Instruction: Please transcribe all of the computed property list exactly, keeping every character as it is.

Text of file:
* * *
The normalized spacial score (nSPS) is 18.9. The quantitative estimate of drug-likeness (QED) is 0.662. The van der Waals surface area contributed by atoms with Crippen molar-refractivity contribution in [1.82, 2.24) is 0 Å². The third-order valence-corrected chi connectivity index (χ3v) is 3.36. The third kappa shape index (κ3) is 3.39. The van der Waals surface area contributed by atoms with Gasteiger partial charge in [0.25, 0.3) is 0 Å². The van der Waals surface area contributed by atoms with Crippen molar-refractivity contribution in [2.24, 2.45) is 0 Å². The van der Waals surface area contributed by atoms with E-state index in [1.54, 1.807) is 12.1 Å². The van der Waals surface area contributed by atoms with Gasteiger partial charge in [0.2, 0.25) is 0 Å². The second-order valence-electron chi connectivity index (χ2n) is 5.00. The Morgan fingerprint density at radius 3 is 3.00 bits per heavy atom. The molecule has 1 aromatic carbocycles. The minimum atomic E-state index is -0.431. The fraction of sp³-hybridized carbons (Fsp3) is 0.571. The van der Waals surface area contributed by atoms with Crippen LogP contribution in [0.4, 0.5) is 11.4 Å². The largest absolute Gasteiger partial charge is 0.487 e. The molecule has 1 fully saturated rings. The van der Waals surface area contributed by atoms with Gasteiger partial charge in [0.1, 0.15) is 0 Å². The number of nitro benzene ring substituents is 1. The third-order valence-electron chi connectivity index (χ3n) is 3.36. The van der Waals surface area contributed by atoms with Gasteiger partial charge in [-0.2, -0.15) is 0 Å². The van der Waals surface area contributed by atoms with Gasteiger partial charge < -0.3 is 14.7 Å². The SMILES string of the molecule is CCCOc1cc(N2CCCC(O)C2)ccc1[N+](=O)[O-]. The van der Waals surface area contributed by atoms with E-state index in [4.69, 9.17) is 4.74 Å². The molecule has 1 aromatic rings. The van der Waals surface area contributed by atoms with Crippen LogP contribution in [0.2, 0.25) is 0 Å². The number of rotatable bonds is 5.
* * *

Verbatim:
The normalized spacial score (nSPS) is 18.9. The quantitative estimate of drug-likeness (QED) is 0.662. The van der Waals surface area contributed by atoms with Crippen molar-refractivity contribution in [1.82, 2.24) is 0 Å². The third-order valence-corrected chi connectivity index (χ3v) is 3.36. The third kappa shape index (κ3) is 3.39. The van der Waals surface area contributed by atoms with Gasteiger partial charge in [0.25, 0.3) is 0 Å². The van der Waals surface area contributed by atoms with Crippen molar-refractivity contribution in [2.24, 2.45) is 0 Å². The van der Waals surface area contributed by atoms with E-state index in [1.54, 1.807) is 12.1 Å². The van der Waals surface area contributed by atoms with Gasteiger partial charge in [0.2, 0.25) is 0 Å². The second-order valence-electron chi connectivity index (χ2n) is 5.00. The Morgan fingerprint density at radius 3 is 3.00 bits per heavy atom. The molecule has 1 aromatic carbocycles. The minimum atomic E-state index is -0.431. The fraction of sp³-hybridized carbons (Fsp3) is 0.571. The van der Waals surface area contributed by atoms with Crippen LogP contribution in [0.4, 0.5) is 11.4 Å². The largest absolute Gasteiger partial charge is 0.487 e. The molecule has 1 fully saturated rings. The van der Waals surface area contributed by atoms with Gasteiger partial charge in [0.1, 0.15) is 0 Å². The number of nitro benzene ring substituents is 1. The third-order valence-electron chi connectivity index (χ3n) is 3.36. The van der Waals surface area contributed by atoms with Gasteiger partial charge in [-0.2, -0.15) is 0 Å². The van der Waals surface area contributed by atoms with Gasteiger partial charge < -0.3 is 14.7 Å². The SMILES string of the molecule is CCCOc1cc(N2CCCC(O)C2)ccc1[N+](=O)[O-]. The van der Waals surface area contributed by atoms with E-state index in [4.69, 9.17) is 4.74 Å². The molecule has 1 aromatic rings. The van der Waals surface area contributed by atoms with Crippen LogP contribution in [0.2, 0.25) is 0 Å². The number of rotatable bonds is 5.